Information Minister Chernoh Bah described the attacks as "co-ordinated and properly planned attacks on the security and wellbeing of our state".[17] The country was subsequently placed under a nationwide curfew, with a manhunt being called to find the militants.[6] President Julius Maada Bio claimed the attack was repelled by the security forces and that the government was in control of the situation.[4][5] Some militants were captured, with video appearing to show uniformed personnel under arrest in the back or beside a military vehicle.[9] Many streets in Freetown were empty, with soldiers on patrol and checkpoints being set up.[19] Fighting was reported to have been pushed back to the outskirts of the capital.[20] That evening, Bio said in a televised address that most of the leaders of the attack, which he called a "breach of security" and an attack on democracy, had been arrested and that "calm had returned", while the curfew was shortened from 9 PM to 6 AM on 27 November.[2][19][17] Sierra Leone's civil aviation authority said the country's airspace remained open but asked airlines to reschedule their flights after the curfew is lifted.[9]

On 28 November, gunfire was reported in Murray Town, with authorities saying that it was part of a successful operation to capture a person of interest in the attacks.[10]

Casualties edit

The Sierra Leone army said 14 of its soldiers were killed fighting for the government,[1] while eight other personnel were injured.[2] It added that three attackers, one police officer, one prison guard, one civilian woman and a private security employee were also killed, placing the total death toll at 21.[1]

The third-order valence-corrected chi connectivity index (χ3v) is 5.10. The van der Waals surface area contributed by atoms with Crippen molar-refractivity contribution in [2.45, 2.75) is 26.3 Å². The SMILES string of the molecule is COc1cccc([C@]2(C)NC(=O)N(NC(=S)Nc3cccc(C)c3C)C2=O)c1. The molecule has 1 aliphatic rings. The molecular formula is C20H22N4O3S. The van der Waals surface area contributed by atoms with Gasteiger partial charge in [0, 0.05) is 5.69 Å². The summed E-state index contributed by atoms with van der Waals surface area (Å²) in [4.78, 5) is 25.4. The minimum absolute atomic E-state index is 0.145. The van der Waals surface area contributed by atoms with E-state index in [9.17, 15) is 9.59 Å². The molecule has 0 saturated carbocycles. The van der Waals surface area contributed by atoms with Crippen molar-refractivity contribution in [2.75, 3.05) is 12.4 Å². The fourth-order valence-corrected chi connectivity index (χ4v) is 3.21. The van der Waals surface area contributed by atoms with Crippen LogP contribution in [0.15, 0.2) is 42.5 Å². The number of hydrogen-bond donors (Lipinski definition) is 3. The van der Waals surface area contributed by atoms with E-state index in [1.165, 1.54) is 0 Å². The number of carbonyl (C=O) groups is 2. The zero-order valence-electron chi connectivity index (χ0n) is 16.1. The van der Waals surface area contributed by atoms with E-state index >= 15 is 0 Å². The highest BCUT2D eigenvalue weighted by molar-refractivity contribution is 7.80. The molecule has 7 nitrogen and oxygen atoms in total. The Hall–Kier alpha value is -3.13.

Perpetrators and motivations edit

The group responsible for the attacks is still unknown.

One of the militants, patrolling on a stolen police vehicle near the Wilberforce barracks, claimed their intent to "clean the society", and asserted not being after ordinary civilians.[7]

Information Minister Chernor Bah said that current and former military officials were among those involved.[17] An army spokesperson described the perpetrators as “renegade soldiers”.[14]

Law enforcement confined former president Ernest Bai Koroma to his home for questioning on 9 December. Sierra Leonean police chief Fayia Sellu said Koroma was a suspect in the coup attempt, and the government confirmed his statement on 12 December.[21] Koroma had previously said that he "strongly condemned the attack".[22]

Aftermath edit

On 28 November, Information Minister Chernor Bah called the incident "a failed attempted coup" which was intended "to illegally subvert and overthrow a democratically elected government.”[23] Police later released photographs of 32 men and two women it said were being sought in connection with the attacks, including include active and retired soldiers and police, as well as some civilians.[24]

On the same day, 13 military officers and one civilian were arrested, while two vehicles carrying weapons and ammunition were recovered after being stolen by the attackers from the armoury.[25] Deputy information minister Yusuf Keketoma Sandi later announced on state radio that 43 people had been arrested over the weekend of 2-3 December, bringing the total number of arrests in relation to the incident to 57. This included 37 soldiers, 10 civilians, four dismissed soldiers, five active police officers and one retired police officer.[1] On 5 December, the government announced the arrest of one of the alleged organizers of the coup, Amadu Koita, a former military officer and bodyguard of former president Koroma and a prominent critic of Bio's government on social media, along with two police officers who sheltered him, bringing the total number of arrests to 60.[26] Police released a surveillance photo of Koita purportedly carrying a gun in one of the prison attacks.[27]